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Robert Scot (October 2, 1745 – November 3, 1823) was an American engraver who served as Chief Engraver of the United States Mint from 1793 until his death in 1823. He was succeeded by William Kneass. Scot designed the popular and rare Flowing Hair dollar coinage along with the Liberty Cap half cent. Scot is perhaps best known for his design, the Draped Bust, which was used on many silver and copper coins. Robert Scot was the most prolific engraver of early American patriotic iconography, with symbols and images depicting rebellion, unity, victory, and liberty throughout his career in America.
Christian Gobrecht was the third Chief Engraver of the United States Mint from 1840 until his death in 1844. He was responsible for designing the famous "Seated Liberty" designs, which were in turn the direct inspiration for the design of the Trade Dollar. He also designed the Gobrecht Dollar, which was struck in small quantities from 1836 to 1838 and later inspired the Flying Eagle cent. He also designed the obverse sides for the Liberty head Quarter Eagle, Half Eagle, and Eagle gold coins, as well as the "braided hair" type Half cent and Large cent coins.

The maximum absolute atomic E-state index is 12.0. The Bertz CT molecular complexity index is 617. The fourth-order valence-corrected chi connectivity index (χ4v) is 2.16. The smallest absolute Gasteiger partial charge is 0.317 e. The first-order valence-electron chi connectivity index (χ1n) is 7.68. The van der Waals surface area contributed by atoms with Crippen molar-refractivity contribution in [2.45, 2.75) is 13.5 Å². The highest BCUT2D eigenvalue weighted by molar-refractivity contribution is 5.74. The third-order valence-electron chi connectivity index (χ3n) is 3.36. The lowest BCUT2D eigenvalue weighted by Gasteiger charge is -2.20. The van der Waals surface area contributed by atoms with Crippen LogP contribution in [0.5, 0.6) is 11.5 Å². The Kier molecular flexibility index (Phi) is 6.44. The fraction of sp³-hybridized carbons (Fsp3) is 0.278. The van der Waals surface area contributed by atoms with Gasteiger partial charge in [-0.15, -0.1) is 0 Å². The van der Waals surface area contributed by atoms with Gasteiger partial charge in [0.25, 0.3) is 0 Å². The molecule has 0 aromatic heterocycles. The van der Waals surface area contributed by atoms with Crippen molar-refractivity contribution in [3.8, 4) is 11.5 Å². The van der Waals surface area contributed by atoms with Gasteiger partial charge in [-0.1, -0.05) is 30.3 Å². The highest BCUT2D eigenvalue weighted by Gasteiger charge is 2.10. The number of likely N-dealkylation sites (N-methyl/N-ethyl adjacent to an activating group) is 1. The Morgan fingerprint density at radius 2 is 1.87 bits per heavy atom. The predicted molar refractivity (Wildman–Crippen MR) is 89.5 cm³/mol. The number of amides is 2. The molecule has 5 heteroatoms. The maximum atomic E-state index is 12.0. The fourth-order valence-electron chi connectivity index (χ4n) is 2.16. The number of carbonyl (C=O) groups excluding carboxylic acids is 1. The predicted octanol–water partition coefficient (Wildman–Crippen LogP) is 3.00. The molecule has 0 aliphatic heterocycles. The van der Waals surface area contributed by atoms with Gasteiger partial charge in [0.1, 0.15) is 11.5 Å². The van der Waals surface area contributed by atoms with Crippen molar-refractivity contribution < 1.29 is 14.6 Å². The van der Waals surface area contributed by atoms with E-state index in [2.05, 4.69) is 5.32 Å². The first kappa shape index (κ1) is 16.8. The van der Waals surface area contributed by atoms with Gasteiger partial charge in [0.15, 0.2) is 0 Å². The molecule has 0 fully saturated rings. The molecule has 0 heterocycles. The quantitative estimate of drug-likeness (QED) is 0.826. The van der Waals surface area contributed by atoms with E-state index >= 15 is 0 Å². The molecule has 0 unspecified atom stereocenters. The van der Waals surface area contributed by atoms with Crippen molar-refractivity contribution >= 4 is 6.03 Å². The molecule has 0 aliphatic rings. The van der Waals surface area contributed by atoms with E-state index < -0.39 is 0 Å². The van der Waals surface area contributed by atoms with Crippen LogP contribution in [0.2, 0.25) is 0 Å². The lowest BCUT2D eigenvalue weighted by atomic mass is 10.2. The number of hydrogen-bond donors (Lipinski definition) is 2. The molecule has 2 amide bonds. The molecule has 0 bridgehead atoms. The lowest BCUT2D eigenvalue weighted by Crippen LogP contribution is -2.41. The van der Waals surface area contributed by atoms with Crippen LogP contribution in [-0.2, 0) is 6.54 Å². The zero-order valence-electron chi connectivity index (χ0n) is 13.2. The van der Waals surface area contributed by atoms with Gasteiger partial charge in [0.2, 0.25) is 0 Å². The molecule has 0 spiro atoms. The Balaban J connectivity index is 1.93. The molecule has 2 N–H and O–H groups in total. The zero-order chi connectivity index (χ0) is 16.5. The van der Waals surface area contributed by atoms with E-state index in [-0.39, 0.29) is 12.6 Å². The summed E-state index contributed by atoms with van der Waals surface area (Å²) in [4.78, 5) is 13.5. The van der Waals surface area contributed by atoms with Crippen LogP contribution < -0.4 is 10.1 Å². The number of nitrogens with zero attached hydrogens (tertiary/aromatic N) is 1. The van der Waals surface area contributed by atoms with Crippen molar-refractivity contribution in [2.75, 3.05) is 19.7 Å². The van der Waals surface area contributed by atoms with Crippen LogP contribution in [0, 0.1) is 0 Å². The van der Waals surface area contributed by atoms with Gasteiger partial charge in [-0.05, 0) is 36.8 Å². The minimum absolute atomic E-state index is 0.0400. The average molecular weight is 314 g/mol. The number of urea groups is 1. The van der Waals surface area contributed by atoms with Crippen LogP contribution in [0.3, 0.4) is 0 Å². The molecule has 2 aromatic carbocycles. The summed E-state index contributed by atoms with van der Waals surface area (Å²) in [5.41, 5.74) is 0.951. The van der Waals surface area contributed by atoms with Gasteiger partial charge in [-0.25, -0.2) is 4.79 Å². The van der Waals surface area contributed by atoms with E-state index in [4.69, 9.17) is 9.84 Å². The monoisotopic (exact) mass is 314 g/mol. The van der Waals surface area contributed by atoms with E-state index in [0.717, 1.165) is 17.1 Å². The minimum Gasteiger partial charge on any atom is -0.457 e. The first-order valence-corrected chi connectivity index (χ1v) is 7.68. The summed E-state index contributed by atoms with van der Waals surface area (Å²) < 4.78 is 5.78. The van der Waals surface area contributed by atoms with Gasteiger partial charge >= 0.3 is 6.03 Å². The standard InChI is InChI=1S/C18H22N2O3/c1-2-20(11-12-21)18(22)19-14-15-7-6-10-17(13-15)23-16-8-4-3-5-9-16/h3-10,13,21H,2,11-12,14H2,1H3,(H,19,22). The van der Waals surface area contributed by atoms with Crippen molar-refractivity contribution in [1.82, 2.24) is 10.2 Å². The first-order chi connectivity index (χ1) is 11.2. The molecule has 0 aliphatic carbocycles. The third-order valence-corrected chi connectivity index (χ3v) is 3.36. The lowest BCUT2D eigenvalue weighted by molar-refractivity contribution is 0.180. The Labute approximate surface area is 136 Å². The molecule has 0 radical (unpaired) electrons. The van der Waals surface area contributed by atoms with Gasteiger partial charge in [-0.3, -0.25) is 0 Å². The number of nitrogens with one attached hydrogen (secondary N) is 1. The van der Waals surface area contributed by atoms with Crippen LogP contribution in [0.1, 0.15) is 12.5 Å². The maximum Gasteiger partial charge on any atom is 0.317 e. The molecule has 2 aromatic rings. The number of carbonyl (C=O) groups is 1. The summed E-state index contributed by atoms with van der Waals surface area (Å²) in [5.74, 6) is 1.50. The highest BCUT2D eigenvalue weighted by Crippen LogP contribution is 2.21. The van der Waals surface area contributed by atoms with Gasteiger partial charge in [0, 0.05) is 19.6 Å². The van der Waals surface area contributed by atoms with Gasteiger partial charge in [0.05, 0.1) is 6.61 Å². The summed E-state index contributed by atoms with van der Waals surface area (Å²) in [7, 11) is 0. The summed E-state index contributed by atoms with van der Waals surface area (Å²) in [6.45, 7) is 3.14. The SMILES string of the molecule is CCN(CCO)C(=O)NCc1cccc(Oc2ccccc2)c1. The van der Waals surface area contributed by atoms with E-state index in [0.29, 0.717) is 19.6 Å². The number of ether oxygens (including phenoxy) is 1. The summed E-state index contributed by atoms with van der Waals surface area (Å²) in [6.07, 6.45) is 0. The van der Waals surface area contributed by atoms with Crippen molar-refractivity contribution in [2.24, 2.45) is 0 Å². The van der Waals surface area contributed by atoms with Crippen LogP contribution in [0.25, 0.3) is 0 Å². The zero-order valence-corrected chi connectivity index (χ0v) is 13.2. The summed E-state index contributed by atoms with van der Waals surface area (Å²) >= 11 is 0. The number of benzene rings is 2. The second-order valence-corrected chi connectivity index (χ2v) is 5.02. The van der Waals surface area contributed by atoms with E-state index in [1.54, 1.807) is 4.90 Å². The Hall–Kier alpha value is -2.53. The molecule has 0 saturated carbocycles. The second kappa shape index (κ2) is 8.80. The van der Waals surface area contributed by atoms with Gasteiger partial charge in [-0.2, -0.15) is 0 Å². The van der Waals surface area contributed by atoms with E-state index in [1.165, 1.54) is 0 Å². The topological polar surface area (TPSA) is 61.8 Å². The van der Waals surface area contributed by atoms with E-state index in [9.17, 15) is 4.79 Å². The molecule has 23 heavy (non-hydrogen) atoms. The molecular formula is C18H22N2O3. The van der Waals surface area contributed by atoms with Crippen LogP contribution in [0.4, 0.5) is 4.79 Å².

Charles Edward Barber was an American coin engraver who served as the sixth chief engraver of the United States Mint from 1879 until his death in 1917. He had a long and fruitful career in coinage, designing most of the coins produced at the mint during his time as chief engraver. He did full coin designs, and he designed about 30 medals in his lifetime. The Barber coinage were named after him. In addition, Barber designed a number of commemorative coins, some in partnership with assistant engraver George T. Morgan. For the popular Columbian half dollar, and the Panama-Pacific half dollar and quarter eagle, Barber designed the obverse and Morgan the reverse. Barber also designed the 1883 coins for the Kingdom of Hawaii, and also Cuban coinage of 1915. Barber's design on the Cuba 5 centavo coin remained in use until 1961.
The half cent was the smallest denomination of United States coin ever minted. It was first minted in 1793 and last minted in 1857. It was minted with five different designs.